5 Surprising Ways to Keep Your Brain Young

Apr 01, 2018 1 Min Read

Forever young


Do you take your brain health seriously? Or, do you take it for granted?

Remember, you only have one brain.

American author Isaac Asimov once said, “The human brain, then, is the most complicated organisation of matter that we know.” It needs to be maintained.

You may already know many ways to boost your brain.

Here are some you may not have thought of. Brain science notes these surprising ways to keep your brain young.

Remember, when it comes to your brain, the little things add up.

  1. Phone a friend

Better yet, visit a friend. Having a social life is one of the best things you can do for your brain.

Not being socially connected is actually a stronger risk for death than not exercising, or obesity (Time magazine).

Having friends in your life protects your mental health, lowers stress, and supports your immune system. Real-life contact is key.

  1. Find a good boss

Hating your boss is bad for your brain. If you like your boss, your blood pressure will likely be lower, and your heart disease risk goes down.

Remember, what’s good for your heart is good for your brain.   

Image | pixabay

  1. Have a cup of tea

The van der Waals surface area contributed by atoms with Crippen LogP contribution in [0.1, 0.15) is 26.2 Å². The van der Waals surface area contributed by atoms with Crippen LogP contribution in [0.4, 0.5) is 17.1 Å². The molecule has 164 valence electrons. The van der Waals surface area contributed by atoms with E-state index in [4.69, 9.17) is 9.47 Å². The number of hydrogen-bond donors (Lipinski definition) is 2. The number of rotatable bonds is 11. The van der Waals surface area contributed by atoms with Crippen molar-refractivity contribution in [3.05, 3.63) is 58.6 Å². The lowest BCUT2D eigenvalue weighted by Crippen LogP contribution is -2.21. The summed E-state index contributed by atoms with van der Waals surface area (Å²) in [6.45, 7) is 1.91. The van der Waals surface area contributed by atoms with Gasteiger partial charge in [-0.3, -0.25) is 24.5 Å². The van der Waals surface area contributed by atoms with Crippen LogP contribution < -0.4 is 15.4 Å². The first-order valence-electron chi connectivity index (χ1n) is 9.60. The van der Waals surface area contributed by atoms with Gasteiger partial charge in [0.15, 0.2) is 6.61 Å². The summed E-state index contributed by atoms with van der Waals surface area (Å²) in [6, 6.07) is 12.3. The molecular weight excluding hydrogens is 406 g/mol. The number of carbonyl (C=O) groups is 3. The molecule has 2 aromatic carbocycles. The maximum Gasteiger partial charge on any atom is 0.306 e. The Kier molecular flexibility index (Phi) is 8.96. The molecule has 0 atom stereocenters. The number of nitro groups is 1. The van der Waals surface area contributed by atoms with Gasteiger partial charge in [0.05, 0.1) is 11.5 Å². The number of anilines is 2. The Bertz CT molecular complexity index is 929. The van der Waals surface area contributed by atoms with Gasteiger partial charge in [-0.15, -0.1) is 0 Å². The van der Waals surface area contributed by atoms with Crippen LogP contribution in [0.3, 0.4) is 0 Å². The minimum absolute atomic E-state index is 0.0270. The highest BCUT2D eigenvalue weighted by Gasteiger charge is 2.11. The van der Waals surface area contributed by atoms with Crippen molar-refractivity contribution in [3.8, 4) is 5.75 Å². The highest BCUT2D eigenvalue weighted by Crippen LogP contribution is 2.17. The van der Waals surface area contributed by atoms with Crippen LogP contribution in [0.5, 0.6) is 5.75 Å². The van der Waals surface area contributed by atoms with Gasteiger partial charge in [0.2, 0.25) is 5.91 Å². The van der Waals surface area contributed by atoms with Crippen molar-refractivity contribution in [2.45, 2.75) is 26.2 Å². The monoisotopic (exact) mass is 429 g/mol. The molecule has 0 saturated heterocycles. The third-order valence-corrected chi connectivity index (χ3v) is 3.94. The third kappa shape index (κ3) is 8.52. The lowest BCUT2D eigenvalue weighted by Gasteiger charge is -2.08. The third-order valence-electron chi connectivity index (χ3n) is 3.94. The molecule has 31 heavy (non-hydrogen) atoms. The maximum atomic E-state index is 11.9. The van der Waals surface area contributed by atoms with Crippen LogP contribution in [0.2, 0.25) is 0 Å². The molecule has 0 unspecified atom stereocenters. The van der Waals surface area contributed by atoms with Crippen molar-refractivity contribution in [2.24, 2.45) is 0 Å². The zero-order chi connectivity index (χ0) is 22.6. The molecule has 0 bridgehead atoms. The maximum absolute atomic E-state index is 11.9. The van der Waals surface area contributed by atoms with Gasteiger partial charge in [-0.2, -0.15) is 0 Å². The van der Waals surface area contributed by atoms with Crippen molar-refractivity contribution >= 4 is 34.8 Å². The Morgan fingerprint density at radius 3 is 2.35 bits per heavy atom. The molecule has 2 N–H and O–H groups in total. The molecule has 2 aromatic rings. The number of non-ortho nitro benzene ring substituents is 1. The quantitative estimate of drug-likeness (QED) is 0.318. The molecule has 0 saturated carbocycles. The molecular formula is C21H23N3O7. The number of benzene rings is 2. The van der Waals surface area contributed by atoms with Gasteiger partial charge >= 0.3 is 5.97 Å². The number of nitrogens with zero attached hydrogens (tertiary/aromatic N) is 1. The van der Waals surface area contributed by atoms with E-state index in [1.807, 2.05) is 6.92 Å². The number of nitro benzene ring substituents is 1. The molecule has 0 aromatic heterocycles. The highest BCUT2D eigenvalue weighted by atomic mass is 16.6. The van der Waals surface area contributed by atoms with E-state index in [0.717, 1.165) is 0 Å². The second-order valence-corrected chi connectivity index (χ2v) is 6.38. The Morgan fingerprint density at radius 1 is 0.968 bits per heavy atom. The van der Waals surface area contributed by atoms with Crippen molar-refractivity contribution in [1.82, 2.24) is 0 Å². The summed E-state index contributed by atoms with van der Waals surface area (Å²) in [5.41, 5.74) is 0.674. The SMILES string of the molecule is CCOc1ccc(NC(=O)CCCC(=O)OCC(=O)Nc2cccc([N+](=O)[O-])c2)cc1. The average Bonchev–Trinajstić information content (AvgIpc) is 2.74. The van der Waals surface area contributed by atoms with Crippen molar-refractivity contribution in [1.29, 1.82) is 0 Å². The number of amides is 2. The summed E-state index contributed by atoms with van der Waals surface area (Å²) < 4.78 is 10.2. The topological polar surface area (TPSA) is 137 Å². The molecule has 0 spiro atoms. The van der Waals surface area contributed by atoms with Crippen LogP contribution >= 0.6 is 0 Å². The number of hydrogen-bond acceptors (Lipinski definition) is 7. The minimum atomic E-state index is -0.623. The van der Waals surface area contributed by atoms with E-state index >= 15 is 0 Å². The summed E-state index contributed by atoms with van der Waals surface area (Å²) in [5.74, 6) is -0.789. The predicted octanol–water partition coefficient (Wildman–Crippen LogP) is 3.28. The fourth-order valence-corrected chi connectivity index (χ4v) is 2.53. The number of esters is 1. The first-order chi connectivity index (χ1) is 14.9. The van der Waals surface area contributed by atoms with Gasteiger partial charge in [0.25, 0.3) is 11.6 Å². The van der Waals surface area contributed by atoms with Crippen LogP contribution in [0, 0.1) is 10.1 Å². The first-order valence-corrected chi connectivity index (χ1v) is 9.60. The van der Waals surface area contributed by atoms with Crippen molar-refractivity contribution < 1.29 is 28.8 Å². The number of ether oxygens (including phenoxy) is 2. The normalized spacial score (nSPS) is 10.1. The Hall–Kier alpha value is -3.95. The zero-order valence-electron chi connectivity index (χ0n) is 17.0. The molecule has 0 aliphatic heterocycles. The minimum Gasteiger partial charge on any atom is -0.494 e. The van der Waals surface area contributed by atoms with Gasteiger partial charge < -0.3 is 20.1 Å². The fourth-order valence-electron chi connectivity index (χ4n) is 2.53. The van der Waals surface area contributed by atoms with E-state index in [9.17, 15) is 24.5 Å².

Better yet, have two. Tea is a powerful source of antioxidants. Tea protects your brain and heart.

Tea lowers your bad cholesterol, blood pressure, and your risk of stroke. Green and black teas are brain teas.

  1. Give time

Help others, and you do a lot for your health. A review of 40 studies found that volunteering cuts your risk of early death by 22%!

Volunteerism is linked to lower rates of depression, and greater well-being.

Volunteering is good for your brain. Look for ways to make a difference. 

  1. Work hard.

People who work hard at meaningful work live the longest lives, says Howard S Friedman, a psychologist at the University of California (published in a book called The Longevity Project).

Productive hard work lowers your stress, and increases happiness. Both are important for your brain health. 


Remember that every little bit helps…


Terry Small is a brain expert who resides in Canada and believes that anyone can learn how to learn easier, better, faster, and that learning to learn is the most important skill a person can acquire. To connect with Terry, write to him at editor@leaderonomics.com.

Reposted with permission


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This article is published by the editors of Leaderonomics.com with the consent of the guest author. 

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